Synapses

As defined earlier, a synapse is an anatomically specialized junction between two neurons, at which the electrical activity in one neuron, the presynaptic neuron, influences the electrical (or metabolic) activity in the second, postsynaptic neuron. Anatomically, synapses include parts of the presynaptic and postsynaptic neurons and the extracellular space between these two cells. According to the latest estimate, there are approximately 1014 (100 quadrillion!) synapses in the CNS.

When active, synapses can increase or decrease the likelihood that the postsynaptic neuron will fire action potentials by producing a brief, graded potential there. The membrane potential of a postsynaptic neuron is brought closer to threshold at an excitatory synapse, and it is either driven farther from threshold or stabilized at its present level at an inhibitory synapse.

Thousands of synapses from many different pre-synaptic cells can affect a single postsynaptic cell (convergence), and a single presynaptic cell can send branches to affect many other postsynaptic cells (divergence, Figure 8-24). Convergence allows information from many sources to influence a cell's activity; divergence allows one information source to affect multiple pathways.

Convergence And Divergence Neurons

FIGURE 8-24

Convergence of neural input from many neurons onto a single neuron, and divergence of output from a single neuron onto many others. Presynaptic neurons are shown in green and postsynaptic neurons in purple. Arrows indicate the direction of transmission of neural activity. [Q|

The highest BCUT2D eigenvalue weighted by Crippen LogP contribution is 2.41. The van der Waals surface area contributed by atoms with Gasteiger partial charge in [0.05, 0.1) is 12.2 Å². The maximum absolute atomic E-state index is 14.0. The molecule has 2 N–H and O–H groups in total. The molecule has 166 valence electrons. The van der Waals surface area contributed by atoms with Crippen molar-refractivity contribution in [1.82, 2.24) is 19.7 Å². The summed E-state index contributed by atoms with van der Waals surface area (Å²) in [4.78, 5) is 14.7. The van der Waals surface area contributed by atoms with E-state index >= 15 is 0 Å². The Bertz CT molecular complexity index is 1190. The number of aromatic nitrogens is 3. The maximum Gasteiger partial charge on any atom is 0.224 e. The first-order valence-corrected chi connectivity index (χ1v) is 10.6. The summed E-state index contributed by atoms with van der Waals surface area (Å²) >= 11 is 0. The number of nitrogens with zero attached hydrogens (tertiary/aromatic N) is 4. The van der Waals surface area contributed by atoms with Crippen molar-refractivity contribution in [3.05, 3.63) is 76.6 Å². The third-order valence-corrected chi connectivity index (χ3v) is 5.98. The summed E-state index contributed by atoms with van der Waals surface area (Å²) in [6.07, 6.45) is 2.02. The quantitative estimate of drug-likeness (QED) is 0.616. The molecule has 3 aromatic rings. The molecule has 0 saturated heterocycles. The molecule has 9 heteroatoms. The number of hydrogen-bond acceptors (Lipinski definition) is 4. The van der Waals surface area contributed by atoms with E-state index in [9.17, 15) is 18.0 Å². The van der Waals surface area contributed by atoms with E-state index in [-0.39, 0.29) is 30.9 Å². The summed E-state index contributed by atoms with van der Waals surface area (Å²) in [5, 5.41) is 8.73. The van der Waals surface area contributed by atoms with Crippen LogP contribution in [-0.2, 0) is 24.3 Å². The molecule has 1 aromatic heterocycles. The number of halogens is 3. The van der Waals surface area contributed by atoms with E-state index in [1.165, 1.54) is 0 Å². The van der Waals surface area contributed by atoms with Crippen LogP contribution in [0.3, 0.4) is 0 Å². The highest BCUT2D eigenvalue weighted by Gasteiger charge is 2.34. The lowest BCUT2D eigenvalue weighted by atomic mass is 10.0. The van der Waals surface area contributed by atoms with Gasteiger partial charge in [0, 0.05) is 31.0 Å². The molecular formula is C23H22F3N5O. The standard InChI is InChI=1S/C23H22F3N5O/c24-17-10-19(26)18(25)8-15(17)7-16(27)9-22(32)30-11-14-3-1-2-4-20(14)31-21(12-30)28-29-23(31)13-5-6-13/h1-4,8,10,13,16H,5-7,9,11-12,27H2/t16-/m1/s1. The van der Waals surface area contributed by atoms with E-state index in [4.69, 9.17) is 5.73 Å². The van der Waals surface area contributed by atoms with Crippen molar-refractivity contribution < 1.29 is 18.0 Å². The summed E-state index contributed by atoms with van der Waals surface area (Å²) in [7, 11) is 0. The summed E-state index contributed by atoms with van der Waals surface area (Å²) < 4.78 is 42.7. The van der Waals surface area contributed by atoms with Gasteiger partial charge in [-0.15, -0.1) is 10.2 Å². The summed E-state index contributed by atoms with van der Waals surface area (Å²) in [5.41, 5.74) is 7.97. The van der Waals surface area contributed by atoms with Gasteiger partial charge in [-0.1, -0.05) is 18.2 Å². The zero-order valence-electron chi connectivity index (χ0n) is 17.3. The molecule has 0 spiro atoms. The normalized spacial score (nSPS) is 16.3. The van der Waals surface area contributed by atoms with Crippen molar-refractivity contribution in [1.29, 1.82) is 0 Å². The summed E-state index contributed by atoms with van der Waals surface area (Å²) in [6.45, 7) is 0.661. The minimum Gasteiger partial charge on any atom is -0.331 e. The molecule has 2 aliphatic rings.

FIGURE 8-24

Convergence of neural input from many neurons onto a single neuron, and divergence of output from a single neuron onto many others. Presynaptic neurons are shown in green and postsynaptic neurons in purple. Arrows indicate the direction of transmission of neural activity. [Q|

PART TWO Biological Control Systems

Vander et al.: Human Physiology: The Mechanism of Body Function, Eighth Edition

PART TWO Biological Control Systems

The level of excitability of a postsynaptic cell at any moment (that is, how close its membrane potential is to threshold) depends on the number of synapses active at any one time and the number that are excitatory or inhibitory. If the membrane of the postsynap-tic neuron reaches threshold, it will generate action potentials that are propagated along its axon to the terminal branches, which influence the excitability of other cells by divergence.

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